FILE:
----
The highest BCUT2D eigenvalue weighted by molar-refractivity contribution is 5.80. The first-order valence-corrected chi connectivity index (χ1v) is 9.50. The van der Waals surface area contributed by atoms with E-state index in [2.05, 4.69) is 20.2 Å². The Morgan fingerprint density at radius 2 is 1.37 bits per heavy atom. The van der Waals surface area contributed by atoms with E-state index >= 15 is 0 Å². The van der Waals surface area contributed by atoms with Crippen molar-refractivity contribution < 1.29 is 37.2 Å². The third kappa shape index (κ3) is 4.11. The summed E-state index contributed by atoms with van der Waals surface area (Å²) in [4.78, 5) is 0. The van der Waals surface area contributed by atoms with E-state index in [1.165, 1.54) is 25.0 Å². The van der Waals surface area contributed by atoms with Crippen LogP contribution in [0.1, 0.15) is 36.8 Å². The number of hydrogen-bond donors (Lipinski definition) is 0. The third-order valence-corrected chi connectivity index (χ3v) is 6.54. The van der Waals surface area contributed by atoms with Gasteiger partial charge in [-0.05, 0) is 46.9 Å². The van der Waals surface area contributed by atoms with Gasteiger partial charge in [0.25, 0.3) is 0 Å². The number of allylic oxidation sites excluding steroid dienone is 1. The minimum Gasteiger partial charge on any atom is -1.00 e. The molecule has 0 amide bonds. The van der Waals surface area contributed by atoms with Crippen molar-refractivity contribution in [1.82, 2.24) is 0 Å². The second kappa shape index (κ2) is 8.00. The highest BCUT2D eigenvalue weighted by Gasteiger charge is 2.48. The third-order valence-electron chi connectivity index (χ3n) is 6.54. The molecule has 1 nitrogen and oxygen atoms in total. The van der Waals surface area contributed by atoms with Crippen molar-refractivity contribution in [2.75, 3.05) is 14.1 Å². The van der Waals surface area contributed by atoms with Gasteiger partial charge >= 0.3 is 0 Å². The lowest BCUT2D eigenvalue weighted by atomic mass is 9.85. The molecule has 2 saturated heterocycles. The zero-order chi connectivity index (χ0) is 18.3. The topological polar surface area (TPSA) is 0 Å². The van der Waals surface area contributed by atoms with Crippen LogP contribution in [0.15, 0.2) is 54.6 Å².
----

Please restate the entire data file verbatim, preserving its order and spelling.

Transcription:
The highest BCUT2D eigenvalue weighted by molar-refractivity contribution is 5.80. The first-order valence-corrected chi connectivity index (χ1v) is 9.50. The van der Waals surface area contributed by atoms with E-state index in [2.05, 4.69) is 20.2 Å². The Morgan fingerprint density at radius 2 is 1.37 bits per heavy atom. The van der Waals surface area contributed by atoms with E-state index >= 15 is 0 Å². The van der Waals surface area contributed by atoms with Crippen molar-refractivity contribution < 1.29 is 37.2 Å². The third kappa shape index (κ3) is 4.11. The summed E-state index contributed by atoms with van der Waals surface area (Å²) in [4.78, 5) is 0. The van der Waals surface area contributed by atoms with E-state index in [1.165, 1.54) is 25.0 Å². The van der Waals surface area contributed by atoms with Crippen LogP contribution in [0.1, 0.15) is 36.8 Å². The number of hydrogen-bond donors (Lipinski definition) is 0. The third-order valence-corrected chi connectivity index (χ3v) is 6.54. The van der Waals surface area contributed by atoms with Gasteiger partial charge in [-0.05, 0) is 46.9 Å². The van der Waals surface area contributed by atoms with Gasteiger partial charge in [0.25, 0.3) is 0 Å². The number of allylic oxidation sites excluding steroid dienone is 1. The minimum Gasteiger partial charge on any atom is -1.00 e. The molecule has 0 amide bonds. The van der Waals surface area contributed by atoms with Crippen molar-refractivity contribution in [1.82, 2.24) is 0 Å². The second kappa shape index (κ2) is 8.00. The highest BCUT2D eigenvalue weighted by Gasteiger charge is 2.48. The third-order valence-electron chi connectivity index (χ3n) is 6.54. The molecule has 1 nitrogen and oxygen atoms in total. The van der Waals surface area contributed by atoms with Crippen molar-refractivity contribution in [2.75, 3.05) is 14.1 Å². The van der Waals surface area contributed by atoms with Gasteiger partial charge >= 0.3 is 0 Å². The lowest BCUT2D eigenvalue weighted by atomic mass is 9.85. The molecule has 2 saturated heterocycles. The zero-order chi connectivity index (χ0) is 18.3. The topological polar surface area (TPSA) is 0 Å². The van der Waals surface area contributed by atoms with Crippen LogP contribution in [0.15, 0.2) is 54.6 Å².